The PGE company is currently making efforts to obtain licence to continue expanding the Turów open-pit lignite mine. This would enable continued operation of the Turów power generation complex (open-pit mine and power plant) until 2044. Meanwhile scientists and experts emphasise that in order to avoid the most catastrophic consequences of the climate crisis, all EU member states, Poland included, should phase out coal by 2030, at the latest. Lignite mining and combustion in the Turów power generation complex (power plant and open-pit mine) not only deepens the climate crisis, but will also have a long-term negative impact on the environment and the population of Poland, Czech Republic and Germany.
Lignite extraction by open-pit mining causes irreversible environmental damage, especially to water resources, that are already the aspect of the environment most endangered by climate change. Open-pit mining causes groundwater drainage on a large scale, creating a so-called „cone of depression” around the open pit. Within this cone, in the radius of tens of kilometers from the mine working, part of the groundwater as well as surface water disappears. Any further expansion of the Turów open-pit mine poses a serious threat, as tens of thousands of inhabitants of the area on the Czech side may lose access to drinking water. Groundwater drainage also causes land subsidence, endangering houses in the Żytawa region. Its inhabitants temporarily repair their houses, however they fear instability and loss of property value.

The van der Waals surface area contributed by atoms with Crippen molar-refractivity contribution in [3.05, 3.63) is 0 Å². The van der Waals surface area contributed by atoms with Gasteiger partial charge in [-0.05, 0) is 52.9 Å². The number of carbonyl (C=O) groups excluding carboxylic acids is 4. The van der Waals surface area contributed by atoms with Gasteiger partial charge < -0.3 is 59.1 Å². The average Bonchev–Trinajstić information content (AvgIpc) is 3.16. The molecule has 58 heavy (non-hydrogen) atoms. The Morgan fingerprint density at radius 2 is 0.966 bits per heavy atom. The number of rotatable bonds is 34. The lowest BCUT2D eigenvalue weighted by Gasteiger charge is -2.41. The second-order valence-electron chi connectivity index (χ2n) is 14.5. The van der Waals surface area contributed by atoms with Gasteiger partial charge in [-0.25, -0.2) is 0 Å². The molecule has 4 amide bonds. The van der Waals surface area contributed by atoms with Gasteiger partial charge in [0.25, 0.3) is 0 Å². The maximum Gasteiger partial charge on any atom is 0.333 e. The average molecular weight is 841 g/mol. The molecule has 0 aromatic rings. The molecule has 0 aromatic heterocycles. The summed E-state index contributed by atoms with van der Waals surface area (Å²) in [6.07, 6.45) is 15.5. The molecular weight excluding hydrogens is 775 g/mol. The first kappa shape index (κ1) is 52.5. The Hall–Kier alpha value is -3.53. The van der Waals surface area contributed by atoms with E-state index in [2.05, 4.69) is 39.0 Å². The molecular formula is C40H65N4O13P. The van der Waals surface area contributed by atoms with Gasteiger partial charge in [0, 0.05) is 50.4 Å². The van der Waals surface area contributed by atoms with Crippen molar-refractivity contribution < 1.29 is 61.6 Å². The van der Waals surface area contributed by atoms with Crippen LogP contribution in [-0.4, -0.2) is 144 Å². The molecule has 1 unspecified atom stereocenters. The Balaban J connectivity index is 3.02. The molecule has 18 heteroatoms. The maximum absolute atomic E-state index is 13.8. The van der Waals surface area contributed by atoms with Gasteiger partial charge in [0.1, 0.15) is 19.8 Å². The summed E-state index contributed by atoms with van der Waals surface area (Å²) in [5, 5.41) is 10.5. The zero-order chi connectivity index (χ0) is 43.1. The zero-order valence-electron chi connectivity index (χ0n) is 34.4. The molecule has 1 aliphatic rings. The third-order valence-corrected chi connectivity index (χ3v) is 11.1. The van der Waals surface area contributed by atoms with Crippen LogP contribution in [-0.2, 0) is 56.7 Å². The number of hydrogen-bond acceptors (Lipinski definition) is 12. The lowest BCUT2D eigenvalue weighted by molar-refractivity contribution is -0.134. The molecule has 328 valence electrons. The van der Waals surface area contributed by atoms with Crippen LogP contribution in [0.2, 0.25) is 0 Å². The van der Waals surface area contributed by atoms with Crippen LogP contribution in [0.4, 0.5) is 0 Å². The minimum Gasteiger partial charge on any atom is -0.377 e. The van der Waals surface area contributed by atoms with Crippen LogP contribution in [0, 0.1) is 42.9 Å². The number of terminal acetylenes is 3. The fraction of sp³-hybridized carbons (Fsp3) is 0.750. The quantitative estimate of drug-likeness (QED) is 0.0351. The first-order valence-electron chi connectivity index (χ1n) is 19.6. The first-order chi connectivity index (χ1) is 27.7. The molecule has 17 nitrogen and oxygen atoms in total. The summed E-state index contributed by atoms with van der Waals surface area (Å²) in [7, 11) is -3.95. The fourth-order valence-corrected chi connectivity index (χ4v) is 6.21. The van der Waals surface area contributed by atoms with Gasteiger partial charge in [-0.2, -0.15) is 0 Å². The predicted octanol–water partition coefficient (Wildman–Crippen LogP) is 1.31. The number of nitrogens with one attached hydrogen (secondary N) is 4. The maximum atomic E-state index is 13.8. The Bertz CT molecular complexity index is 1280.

Drainage of lignite deposits also alters water chemical composition. Water containing toxic elements flows into the excavation, later being discharged into nearby rivers. As a consequence, the content of heavy metals and radioactive elements in the rivers increases. Mine waters also carry huge amounts of coal suspension, which is very harmful to aquatic ecosystems. Lignite is also one of the „dirtiest” fossil fuels – it contains high concentrations of toxic elements such as mercury, lead or cadmium. Air pollutant emissions from the Turów power plant include: particulate matter PM2.5, NO2, SO2, mercury. They put a huge number of people in danger of increased risk of developing stroke, lung cancer, as well as other respiratory and cardiovascular conditions. In children, they cause elevated risk of respiratory infections and cognitive disorders.
The Polish Minister for Climate and Environment, Michał Kurtyka, is currently seeking to issue a licence for the PGE GiEK company which will allow for the expansion of the Turów open-pit lignite mine. The issuing of the licence will translate into further expansion of the open-pit and will extend the operation of the power plant until 2044. Send a letter to the Minister for Climate and Environment and to the Chairman of the Management Board at PGE GiEK, urging them to stop further lignite extraction in the Turów open-pit mine and urgently set the year 2030 as the deadline for coal phase-out in Poland.